Disparity Between Baroque And Poussin Artistic Works
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Disparity between Baroque and Poussin Artistic Works.
Baroque refers to an irregularly shaped complex pearl. Baroque period was characterized by creative style, which embraced architectural designs, paintings as well as sculpture. The period is dated back from around 1600 in Rome from where it spread to most of Europe in the early 17th to mid 18th century. Additionally, this artistic period involved discovery of new ideas that reflected the desire of the Catholic Church in Rome to reassert itself in the wake of Protestant Reformation. Classicism can be defined as a stylistic art in literature, music and visual art that takes the art of perfection of the ancient Greece and Rome from the middle Ages of the 18th century and seeks to be recognized and controlled. The art pays attention to traditional norms on elegance and symmetry.
The Baroque art of Bernini was mainly paying attention on natural forms, colors, spaces, exaggeration, lights, and the affiliation between the observer and the portrait subject that brought an emotional feeling. For instance, the great success that Bernini achieved was vividly making Saint Teresa vividly in the throes of Ecstasy. Bernini did this by translating Saint Teresa’s spiritual experience into a physical one that its worshippers could observe. According to Hunt, the Ecstasy has a passionate drama that evokes an emotional response from the observer (87). Also, it was believed that Counter Reformation theatricality and sensory experiences could increase the devotion and holiness of worshippers.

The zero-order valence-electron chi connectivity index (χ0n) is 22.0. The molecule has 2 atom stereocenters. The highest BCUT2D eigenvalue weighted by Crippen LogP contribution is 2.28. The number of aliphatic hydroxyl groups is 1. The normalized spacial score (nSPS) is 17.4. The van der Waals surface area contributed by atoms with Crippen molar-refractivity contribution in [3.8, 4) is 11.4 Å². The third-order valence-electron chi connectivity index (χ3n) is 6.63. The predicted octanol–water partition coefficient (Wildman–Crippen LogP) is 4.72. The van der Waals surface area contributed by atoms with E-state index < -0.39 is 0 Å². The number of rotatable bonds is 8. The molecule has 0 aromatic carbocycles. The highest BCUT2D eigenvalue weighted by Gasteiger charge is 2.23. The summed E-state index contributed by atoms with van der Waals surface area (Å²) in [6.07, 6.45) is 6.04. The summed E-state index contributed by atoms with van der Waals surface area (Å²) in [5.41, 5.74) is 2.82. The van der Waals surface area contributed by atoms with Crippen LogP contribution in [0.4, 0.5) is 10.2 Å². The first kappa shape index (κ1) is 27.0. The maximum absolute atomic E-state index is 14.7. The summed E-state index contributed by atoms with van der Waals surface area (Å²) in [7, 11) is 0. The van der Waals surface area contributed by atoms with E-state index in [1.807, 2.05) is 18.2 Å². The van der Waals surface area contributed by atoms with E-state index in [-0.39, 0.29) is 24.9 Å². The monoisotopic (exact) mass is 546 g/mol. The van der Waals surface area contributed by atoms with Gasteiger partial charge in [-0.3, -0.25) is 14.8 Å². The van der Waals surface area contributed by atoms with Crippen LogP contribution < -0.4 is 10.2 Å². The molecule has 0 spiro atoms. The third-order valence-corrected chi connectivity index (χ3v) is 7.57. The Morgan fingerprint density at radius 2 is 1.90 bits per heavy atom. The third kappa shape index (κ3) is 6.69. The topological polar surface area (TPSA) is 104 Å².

However, unlike Baroque art, Classicism of Poussin focused on idealized classical images that talked about magnificent heroic stories from history in the West such as Discovery of Achilles on Skyros. Pouss...
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...c environment, like a stage set. Looking through the box, he would then formulate sketches. This resulted in creation of impressive paintings that were admired even by rulers to the extent of King Louis XIII consulting him to decorate the Grand-Galerie at the Louvre in Paris.
Consequently, Barogue’s art mainly consumed a lot of time and energy, while constructing oil sketches and cartoons. This made him to engage outside artists who often took much of their actual paintings. However, (Carrier 243) indicates that Poussin despised support from other artists when doing his work. Furthermore, he felt that transferring his design from the cartoon to the final painted image was also an essential part of the creative progression, which he opted to execute alone. In addition, he would draft several versions of the final subject matter, varying lighting and composition.